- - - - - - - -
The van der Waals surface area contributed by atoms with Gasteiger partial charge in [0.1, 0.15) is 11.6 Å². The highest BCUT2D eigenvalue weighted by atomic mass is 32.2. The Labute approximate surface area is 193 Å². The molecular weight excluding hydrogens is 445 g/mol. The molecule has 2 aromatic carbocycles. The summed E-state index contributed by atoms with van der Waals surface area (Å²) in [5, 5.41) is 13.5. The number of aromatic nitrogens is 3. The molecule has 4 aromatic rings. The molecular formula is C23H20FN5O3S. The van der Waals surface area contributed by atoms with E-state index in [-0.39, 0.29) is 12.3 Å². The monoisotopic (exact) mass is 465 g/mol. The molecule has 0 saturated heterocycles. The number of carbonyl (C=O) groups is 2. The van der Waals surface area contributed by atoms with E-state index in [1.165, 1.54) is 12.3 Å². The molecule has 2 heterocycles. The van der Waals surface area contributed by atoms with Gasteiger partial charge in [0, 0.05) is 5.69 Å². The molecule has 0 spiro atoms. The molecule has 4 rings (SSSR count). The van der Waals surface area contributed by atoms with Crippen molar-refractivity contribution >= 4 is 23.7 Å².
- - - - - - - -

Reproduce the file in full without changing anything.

The van der Waals surface area contributed by atoms with Gasteiger partial charge in [0.1, 0.15) is 11.6 Å². The highest BCUT2D eigenvalue weighted by atomic mass is 32.2. The Labute approximate surface area is 193 Å². The molecular weight excluding hydrogens is 445 g/mol. The molecule has 2 aromatic carbocycles. The summed E-state index contributed by atoms with van der Waals surface area (Å²) in [5, 5.41) is 13.5. The number of aromatic nitrogens is 3. The molecule has 4 aromatic rings. The molecular formula is C23H20FN5O3S. The van der Waals surface area contributed by atoms with E-state index in [-0.39, 0.29) is 12.3 Å². The monoisotopic (exact) mass is 465 g/mol. The molecule has 0 saturated heterocycles. The number of carbonyl (C=O) groups is 2. The van der Waals surface area contributed by atoms with E-state index in [1.165, 1.54) is 12.3 Å². The molecule has 2 heterocycles. The van der Waals surface area contributed by atoms with Gasteiger partial charge in [0, 0.05) is 5.69 Å². The molecule has 0 spiro atoms. The molecule has 4 rings (SSSR count). The van der Waals surface area contributed by atoms with Crippen molar-refractivity contribution >= 4 is 23.7 Å².